If you are an avid reader of our blog, you will undoubtedly recall that approximately two years ago, Wisconsin became the then-25th right-to-work state when it enacted legislation that made union security agreements requiring workers to pay union dues as a condition of employment illegal. In addition, the law also made it an unfair labor practice for an employer to collect dues from workers’ wages unless an employee directed it to do so by written notice, which was revocable with 30 days notice.

Almost two years to the day that the legislation was enacted, Administrative Law Judge Charles J. Muhl, a former NLRB attorney, found that the Wisconsin law was partially preempted by the National Labor Relations Act. Metalcraft of Mayville Inc. and District Lodge 10, International Association of Machinists, Case No. 18-CA-178322.

The parties’ collective bargaining agreement contained a dues check-off provision and was set to renew in June 2016, at which point, the contract would become subject to the Wisconsin right-to-work law. The employer initiated communications with the union in April to discuss the Wisconsin law’s impact on the contract.  The employer informed the union of its belief that the dues-checkoff provision would be unlawful once the law applied.  Two days prior to the renewal date of the contract, the employer informed the union that it would not enforce this provision.  The employer then sent several letters to employees intended to answer questions about the contract renewal, the right-to-work law, and the nature of paying union dues going forward.

A few days after the employer stopped remitting dues, the union filed a grievance, claiming that the employer violated section 8(a)(5) the NLRA by unilaterally changing working conditions by rescinding the dues-checkoff clause of their contract without bargaining. In response, the employer argued the Wisconsin right-to-work law required that it rescind its dues check-off.

In the decision, the ALJ concluded that the NLRA allowed Wisconsin the authority to “enact prohibitions on union security” but “preempts the state’s attempt to regulate dues checkoff.”  Specifically, the ALJ found that because the NLRA requires dues authorization forms be terminated with a year’s notice and the Wisconsin law minimizes the window to a 30-day period, “[t]he two provisions are directly at odds with one another” and, accordingly, “the provisions of Wisconsin’s law addressing that topic are preempted.”

The ALJ found that the employer violated the NLRA when it stopped collecting union dues and found several other labor violations. The decision ordered the employer to resume checking off and transferring dues to the union and to make the union whole for any payments that the employer missed.

Takeaway:

Although the Presidential election has led many to expect the labor law pendulum to swing quickly back toward a more pro-employer perspective, this decision reflects the reality that no such transition has yet occurred at the Board.

Striking  By: Brian Stolzenbach, Esq.

Seyfarth Synopsis: Employers should not presume that they are permitted to stop paying for employees’ medical benefits once they go out on strike. In a 2-1 decision, the NLRB recently held that — at least in some circumstances — medical benefits may be “accrued” simply by virtue of being employed.  If so, then an employer may not stop those benefits during strike.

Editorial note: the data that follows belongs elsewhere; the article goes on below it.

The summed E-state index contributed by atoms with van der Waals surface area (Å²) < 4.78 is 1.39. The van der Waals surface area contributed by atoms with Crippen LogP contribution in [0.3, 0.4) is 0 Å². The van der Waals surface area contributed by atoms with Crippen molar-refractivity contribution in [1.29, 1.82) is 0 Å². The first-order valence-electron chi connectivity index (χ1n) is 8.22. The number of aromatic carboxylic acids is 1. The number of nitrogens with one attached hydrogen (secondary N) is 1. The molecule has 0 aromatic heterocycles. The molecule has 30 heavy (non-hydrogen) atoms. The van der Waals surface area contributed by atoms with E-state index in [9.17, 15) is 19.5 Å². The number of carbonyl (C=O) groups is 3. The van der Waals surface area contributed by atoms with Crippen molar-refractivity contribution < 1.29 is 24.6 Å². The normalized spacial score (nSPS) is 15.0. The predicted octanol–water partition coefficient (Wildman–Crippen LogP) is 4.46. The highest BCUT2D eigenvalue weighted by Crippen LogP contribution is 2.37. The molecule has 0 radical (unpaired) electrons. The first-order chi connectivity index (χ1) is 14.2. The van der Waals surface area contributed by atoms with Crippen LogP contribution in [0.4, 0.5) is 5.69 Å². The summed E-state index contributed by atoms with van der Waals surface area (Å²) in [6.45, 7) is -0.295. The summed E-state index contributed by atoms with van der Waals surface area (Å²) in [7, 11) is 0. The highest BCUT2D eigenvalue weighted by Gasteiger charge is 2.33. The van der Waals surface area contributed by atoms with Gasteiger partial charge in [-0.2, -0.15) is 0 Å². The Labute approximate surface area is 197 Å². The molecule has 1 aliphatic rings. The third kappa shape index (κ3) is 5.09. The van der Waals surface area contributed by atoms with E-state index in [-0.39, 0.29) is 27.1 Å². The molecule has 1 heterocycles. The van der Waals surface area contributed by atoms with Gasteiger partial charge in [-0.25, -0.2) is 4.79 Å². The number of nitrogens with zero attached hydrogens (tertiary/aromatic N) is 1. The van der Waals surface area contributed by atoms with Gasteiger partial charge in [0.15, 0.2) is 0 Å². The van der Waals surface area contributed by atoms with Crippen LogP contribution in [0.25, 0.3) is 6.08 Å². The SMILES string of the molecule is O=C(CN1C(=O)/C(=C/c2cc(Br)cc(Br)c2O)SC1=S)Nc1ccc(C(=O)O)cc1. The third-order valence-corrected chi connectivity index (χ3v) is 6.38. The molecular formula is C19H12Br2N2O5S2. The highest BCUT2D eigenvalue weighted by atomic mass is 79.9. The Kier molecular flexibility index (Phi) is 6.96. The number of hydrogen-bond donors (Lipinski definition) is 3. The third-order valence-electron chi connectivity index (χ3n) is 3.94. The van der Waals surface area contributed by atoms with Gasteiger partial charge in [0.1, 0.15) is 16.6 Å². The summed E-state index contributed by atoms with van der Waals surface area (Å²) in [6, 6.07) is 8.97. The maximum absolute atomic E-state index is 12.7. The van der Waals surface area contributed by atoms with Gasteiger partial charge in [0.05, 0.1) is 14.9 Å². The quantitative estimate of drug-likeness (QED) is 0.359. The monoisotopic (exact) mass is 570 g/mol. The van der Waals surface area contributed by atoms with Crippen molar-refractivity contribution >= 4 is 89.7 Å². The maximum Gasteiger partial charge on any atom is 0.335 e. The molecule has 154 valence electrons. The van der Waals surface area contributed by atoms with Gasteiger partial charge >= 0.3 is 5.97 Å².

Nearly 70 years ago, the NLRB confirmed that an employer has no obligation to finance a strike against itself by paying wages to employees during a strike. See General Elec., 80 NLRB 510 (1948).  No one ever said that strikes are supposed to be painless for strikers or that they entitled to be paid not to work.  Decades after the General Electric decision, it has become very common for employers to provide their employees with medical insurance, in addition to wages, as a form of compensation.  Many (perhaps most) employers assume that the old axiom extends to this form of compensation, as well:  they believe they can never be required to continue paying for their employees’ medical insurance during a strike.  Alas, in Hawaiian Telcom, Inc., 365 NLRB No. 36 (Feb. 23, 2017), the NLRB held otherwise.  Over an impassioned dissent by Acting NLRB Chairman Phil Miscimarra, the two Democrat Members of the Board concluded that this is actually a question of contract interpretation.  Reviewing the collective bargaining agreement that had expired prior to the strike, the NLRB observed that the contract provided medical insurance for all employees covered by the agreement — with no exceptions, save for termination of employment.  Strikers, of course, have not terminated their employment, so the NLRB decided that medical benefits could not be stopped during the strike, even though the collective bargaining agreement had expired.

What does this mean for employers? At the very least, it means that they should be very familiar with the precise terms of the collective bargaining agreement and other documents (benefit plan documents, SPDs, etc.) that govern their medical benefits for organized employees.  They should consider how these documents may be interpreted and whether they may be in need of revision.  Of course, this is a complex area of overlapping labor relations and employee benefits law, and an employer may not lawfully be able to make the changes it desires, for various reasons.  Nevertheless, it is better to understand the potential obstacles and to make a considered decision about dealing with them well before a work stoppage looms on the horizon, rather than scrambling to deal with the issue during a strike or (worse) finding out five years after cutting off benefits during a strike that the decision to do so was unlawful, as the employer did in Hawaiian Telcom.